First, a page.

|Picture: Cardinal Christoph Schönborn (CNA)|
Yesterday I wrote about true friendship and how sometimes true friends, turn out to be only “fair weather friends”. I related this also to our friendship with our Lord, asking whether we are true friends of our Lord or just “fair weather friends”. Are we Catholic because we were born Catholic; are we Catholic because it is part of our culture; or are we Catholic because we have come to know and love our Lord?
I came to be thinking about this because I have for some time been trying to make sense of the constant attacks, by Catholics, on the Church and the Church’s teaching. It frustrates me and causes me to despair when I consider how many dissident Catholic newspapers, organisations, priests, deacons, religious and laity there are, who constantly attack the Church and the teaching of the Church. I can reconcile attacks on the Church and her teaching by non-Catholics, but not attacks by Catholics. I want to understand, if it is at all possible for me to do so, why a professed Catholic would so openly and vehemently resist and attack the Church and her teaching. Why would they seem so intent on destroying the Church and discrediting her teaching, usually under the guise of trying to improve and build the Church?
I am not sure whether I will ever really understand this, because there are probably a host of complex reasons for their behaviour. Today, however, I read what Cardinal Schönborn had to say during an interview with the Catholic News Agency on May 14, 2012. He said that “From the very beginning of his ministry, the Pope has stressed that Christian faith, Christian life is not first of all a series of doctrines, not first of all a series of rules, but a deepening friendship with Jesus. He (the Pope) is convinced that without faith you cannot understand Christian morals. Without faith, you cannot understand Christian life. And therefore, I think the big challenge is really to deepen our faith. Call it new evangelization, call it mission – I think it has very much to do with conversion.”[i]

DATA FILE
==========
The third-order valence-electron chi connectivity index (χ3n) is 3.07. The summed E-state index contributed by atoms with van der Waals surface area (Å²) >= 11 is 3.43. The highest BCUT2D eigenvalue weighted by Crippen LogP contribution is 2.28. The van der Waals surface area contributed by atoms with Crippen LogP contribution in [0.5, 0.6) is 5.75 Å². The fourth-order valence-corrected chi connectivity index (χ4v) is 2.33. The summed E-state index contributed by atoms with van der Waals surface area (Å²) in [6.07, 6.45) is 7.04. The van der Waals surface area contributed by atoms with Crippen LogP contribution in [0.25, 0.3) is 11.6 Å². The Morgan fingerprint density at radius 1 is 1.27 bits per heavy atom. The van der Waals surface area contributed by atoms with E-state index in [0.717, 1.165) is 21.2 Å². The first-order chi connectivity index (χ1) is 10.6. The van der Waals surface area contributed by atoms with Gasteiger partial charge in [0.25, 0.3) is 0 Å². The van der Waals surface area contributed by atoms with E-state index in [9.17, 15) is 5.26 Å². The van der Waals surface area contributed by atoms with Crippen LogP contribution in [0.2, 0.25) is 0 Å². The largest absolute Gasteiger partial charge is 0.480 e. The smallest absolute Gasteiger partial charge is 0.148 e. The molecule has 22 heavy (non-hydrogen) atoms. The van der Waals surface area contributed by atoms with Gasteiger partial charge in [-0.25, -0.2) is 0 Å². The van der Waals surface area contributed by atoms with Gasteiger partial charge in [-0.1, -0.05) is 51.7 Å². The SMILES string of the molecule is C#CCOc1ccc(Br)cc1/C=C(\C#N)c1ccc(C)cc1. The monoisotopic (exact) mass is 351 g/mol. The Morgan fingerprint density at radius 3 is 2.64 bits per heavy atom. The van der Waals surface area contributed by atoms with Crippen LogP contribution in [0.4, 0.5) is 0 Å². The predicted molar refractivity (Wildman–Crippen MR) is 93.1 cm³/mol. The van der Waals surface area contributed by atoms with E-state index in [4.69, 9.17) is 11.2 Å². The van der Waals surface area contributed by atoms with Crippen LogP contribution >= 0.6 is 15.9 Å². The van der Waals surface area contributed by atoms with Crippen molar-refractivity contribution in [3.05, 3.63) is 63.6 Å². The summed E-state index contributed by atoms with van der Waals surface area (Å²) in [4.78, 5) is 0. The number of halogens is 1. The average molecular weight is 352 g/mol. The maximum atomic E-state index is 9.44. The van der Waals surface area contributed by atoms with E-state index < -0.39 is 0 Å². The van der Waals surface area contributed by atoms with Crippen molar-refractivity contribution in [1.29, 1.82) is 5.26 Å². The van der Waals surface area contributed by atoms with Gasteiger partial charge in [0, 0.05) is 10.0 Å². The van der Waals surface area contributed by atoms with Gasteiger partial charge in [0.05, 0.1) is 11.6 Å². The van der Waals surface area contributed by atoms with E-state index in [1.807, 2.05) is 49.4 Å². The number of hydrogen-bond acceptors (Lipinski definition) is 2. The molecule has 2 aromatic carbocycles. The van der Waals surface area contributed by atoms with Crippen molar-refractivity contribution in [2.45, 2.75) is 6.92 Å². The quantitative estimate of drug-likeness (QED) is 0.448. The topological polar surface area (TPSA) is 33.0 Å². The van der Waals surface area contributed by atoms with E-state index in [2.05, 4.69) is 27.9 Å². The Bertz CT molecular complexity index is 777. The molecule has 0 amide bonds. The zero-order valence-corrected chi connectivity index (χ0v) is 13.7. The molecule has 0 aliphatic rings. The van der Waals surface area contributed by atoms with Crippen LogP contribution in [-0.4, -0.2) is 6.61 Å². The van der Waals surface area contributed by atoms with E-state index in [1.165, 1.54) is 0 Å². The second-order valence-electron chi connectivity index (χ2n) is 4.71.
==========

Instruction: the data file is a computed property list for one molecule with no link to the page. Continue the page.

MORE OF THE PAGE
Could this be it? Is the Pope right? Is the resistance towards and attacks on the Church and her teaching because some Catholics haven’t yet developed a true friendship with our Lord, or because they have lost that friendship? Are they seeing the Church and Church’s teaching as just an oppressive institute, with a list of oppressive rules and regulations? Are they, instead of understanding the Church and her teaching in a way that only a true friend can understand another friend, viewing it from the ‘outside’ of the friendship, where they simply don’t get it?
One has to admit that some of the Church's teaching, if taken out of the context of our relationship with our Lord, can, if one really wants it to, take on quite absurd and even sinister tones: traditional marriage can easily be seen as a selfish and bigoted rule to stop homosexual people from being happy; not using contraception could be seen as an ignorant approach to what is a clever human invention that helps all people to enjoy sex responsibly without unwanted pregnancies or sexually transmitted diseases; male only clergy certainly seems archaic and oppressive in the context of the modern world; the sacrament of Confession appears to keep people focussed on the negative, encouraging feelings of guilt and inferiority instead of a positive personal view of oneself; an anti-abortion stance means that poor people remain poor because of having to feed unwanted children, not to mention all the other negative consequences for women who are forced to have children they don’t want; the concept of the Real Presence is just bizarre, a bit like a far fetched vampire movie and actually pretty disgusting when one thinks about actually eating another persons flesh and drinking his blood.
Yet, this same Church and the same teaching, in the context of “a deepening friendship with Jesus”, begins to make complete sense and in fact actually becomes perfectly obvious, necessary and entirely natural for the Christian to accept and live by. In the face of “a deepening friendship with Jesus”, a Christian life without the Church and without her teaching, is what begins to sound absurd and sinister.
The Cardinal may have hit the nail right on the head. Possibly, what we need to do more of in the Church, as a viable and positive response to all the dissident Catholics, is to pray that we will all really “deepen our faith”. Instead of engaging in intellectual disputes to convince dissidents that our Church and her teaching is right, let’s focus on helping others to develop a true friendship with Jesus, because outside of that friendship, it makes no sense whatsoever and will never make any sense. As Pope Benedict XVI says, “without faith you cannot understand Christian morals. Without faith, you cannot understand Christian life.”